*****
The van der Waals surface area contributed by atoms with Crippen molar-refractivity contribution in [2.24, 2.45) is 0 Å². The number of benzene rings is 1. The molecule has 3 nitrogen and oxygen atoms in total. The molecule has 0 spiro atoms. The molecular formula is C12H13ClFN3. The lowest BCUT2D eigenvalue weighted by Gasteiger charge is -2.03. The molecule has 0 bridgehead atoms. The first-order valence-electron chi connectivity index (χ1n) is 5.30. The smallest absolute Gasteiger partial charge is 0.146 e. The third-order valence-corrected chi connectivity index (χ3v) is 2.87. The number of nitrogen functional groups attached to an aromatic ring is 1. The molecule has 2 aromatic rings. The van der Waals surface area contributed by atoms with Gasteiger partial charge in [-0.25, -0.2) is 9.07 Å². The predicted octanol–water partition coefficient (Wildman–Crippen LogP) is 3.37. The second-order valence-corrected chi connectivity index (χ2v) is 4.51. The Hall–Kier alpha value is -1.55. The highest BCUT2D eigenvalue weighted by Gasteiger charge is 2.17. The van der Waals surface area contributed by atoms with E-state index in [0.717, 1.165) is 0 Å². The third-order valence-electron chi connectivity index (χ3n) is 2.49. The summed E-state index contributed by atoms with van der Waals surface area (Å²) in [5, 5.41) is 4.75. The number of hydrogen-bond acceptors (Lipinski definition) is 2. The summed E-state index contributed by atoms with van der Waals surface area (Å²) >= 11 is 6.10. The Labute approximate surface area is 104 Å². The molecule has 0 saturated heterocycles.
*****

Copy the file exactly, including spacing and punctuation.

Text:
The van der Waals surface area contributed by atoms with Crippen molar-refractivity contribution in [2.24, 2.45) is 0 Å². The number of benzene rings is 1. The molecule has 3 nitrogen and oxygen atoms in total. The molecule has 0 spiro atoms. The molecular formula is C12H13ClFN3. The lowest BCUT2D eigenvalue weighted by Gasteiger charge is -2.03. The molecule has 0 bridgehead atoms. The first-order valence-electron chi connectivity index (χ1n) is 5.30. The smallest absolute Gasteiger partial charge is 0.146 e. The third-order valence-corrected chi connectivity index (χ3v) is 2.87. The number of nitrogen functional groups attached to an aromatic ring is 1. The molecule has 2 aromatic rings. The van der Waals surface area contributed by atoms with Gasteiger partial charge in [-0.25, -0.2) is 9.07 Å². The predicted octanol–water partition coefficient (Wildman–Crippen LogP) is 3.37. The second-order valence-corrected chi connectivity index (χ2v) is 4.51. The Hall–Kier alpha value is -1.55. The highest BCUT2D eigenvalue weighted by Gasteiger charge is 2.17. The van der Waals surface area contributed by atoms with E-state index in [0.717, 1.165) is 0 Å². The third-order valence-electron chi connectivity index (χ3n) is 2.49. The summed E-state index contributed by atoms with van der Waals surface area (Å²) in [5, 5.41) is 4.75. The number of hydrogen-bond acceptors (Lipinski definition) is 2. The summed E-state index contributed by atoms with van der Waals surface area (Å²) >= 11 is 6.10. The Labute approximate surface area is 104 Å². The molecule has 0 saturated heterocycles.